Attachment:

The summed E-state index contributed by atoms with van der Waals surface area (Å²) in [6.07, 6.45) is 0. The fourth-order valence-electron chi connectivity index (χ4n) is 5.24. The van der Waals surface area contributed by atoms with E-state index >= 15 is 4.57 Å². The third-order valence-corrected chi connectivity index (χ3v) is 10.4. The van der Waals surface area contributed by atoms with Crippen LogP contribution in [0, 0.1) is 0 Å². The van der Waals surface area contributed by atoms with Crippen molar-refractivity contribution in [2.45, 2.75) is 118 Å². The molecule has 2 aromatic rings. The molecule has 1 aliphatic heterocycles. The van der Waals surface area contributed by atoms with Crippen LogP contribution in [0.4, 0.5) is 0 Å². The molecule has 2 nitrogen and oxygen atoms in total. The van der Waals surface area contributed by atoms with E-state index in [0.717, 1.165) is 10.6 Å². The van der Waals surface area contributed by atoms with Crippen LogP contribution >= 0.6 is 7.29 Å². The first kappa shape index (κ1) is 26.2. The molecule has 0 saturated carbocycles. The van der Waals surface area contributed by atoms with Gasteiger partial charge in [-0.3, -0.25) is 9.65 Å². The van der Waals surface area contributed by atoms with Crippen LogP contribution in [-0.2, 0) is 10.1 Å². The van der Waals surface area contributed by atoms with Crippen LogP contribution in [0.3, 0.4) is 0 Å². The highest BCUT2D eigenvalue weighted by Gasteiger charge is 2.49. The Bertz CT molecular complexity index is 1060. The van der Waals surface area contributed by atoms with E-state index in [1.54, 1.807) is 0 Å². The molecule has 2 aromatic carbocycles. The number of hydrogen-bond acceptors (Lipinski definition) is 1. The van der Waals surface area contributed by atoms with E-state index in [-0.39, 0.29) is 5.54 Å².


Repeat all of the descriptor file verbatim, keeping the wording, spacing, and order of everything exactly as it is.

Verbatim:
The summed E-state index contributed by atoms with van der Waals surface area (Å²) in [6.07, 6.45) is 0. The fourth-order valence-electron chi connectivity index (χ4n) is 5.24. The van der Waals surface area contributed by atoms with E-state index >= 15 is 4.57 Å². The third-order valence-corrected chi connectivity index (χ3v) is 10.4. The van der Waals surface area contributed by atoms with Crippen LogP contribution in [0, 0.1) is 0 Å². The van der Waals surface area contributed by atoms with Crippen molar-refractivity contribution in [2.45, 2.75) is 118 Å². The molecule has 2 aromatic rings. The molecule has 1 aliphatic heterocycles. The van der Waals surface area contributed by atoms with Crippen LogP contribution in [0.4, 0.5) is 0 Å². The molecule has 2 nitrogen and oxygen atoms in total. The van der Waals surface area contributed by atoms with E-state index in [0.717, 1.165) is 10.6 Å². The van der Waals surface area contributed by atoms with Crippen LogP contribution >= 0.6 is 7.29 Å². The first kappa shape index (κ1) is 26.2. The molecule has 0 saturated carbocycles. The van der Waals surface area contributed by atoms with Gasteiger partial charge in [-0.3, -0.25) is 9.65 Å². The van der Waals surface area contributed by atoms with Crippen LogP contribution in [-0.2, 0) is 10.1 Å². The van der Waals surface area contributed by atoms with Crippen LogP contribution in [0.3, 0.4) is 0 Å². The highest BCUT2D eigenvalue weighted by Gasteiger charge is 2.49. The Bertz CT molecular complexity index is 1060. The van der Waals surface area contributed by atoms with E-state index in [1.54, 1.807) is 0 Å². The molecule has 2 aromatic carbocycles. The number of hydrogen-bond acceptors (Lipinski definition) is 1. The van der Waals surface area contributed by atoms with E-state index in [-0.39, 0.29) is 5.54 Å².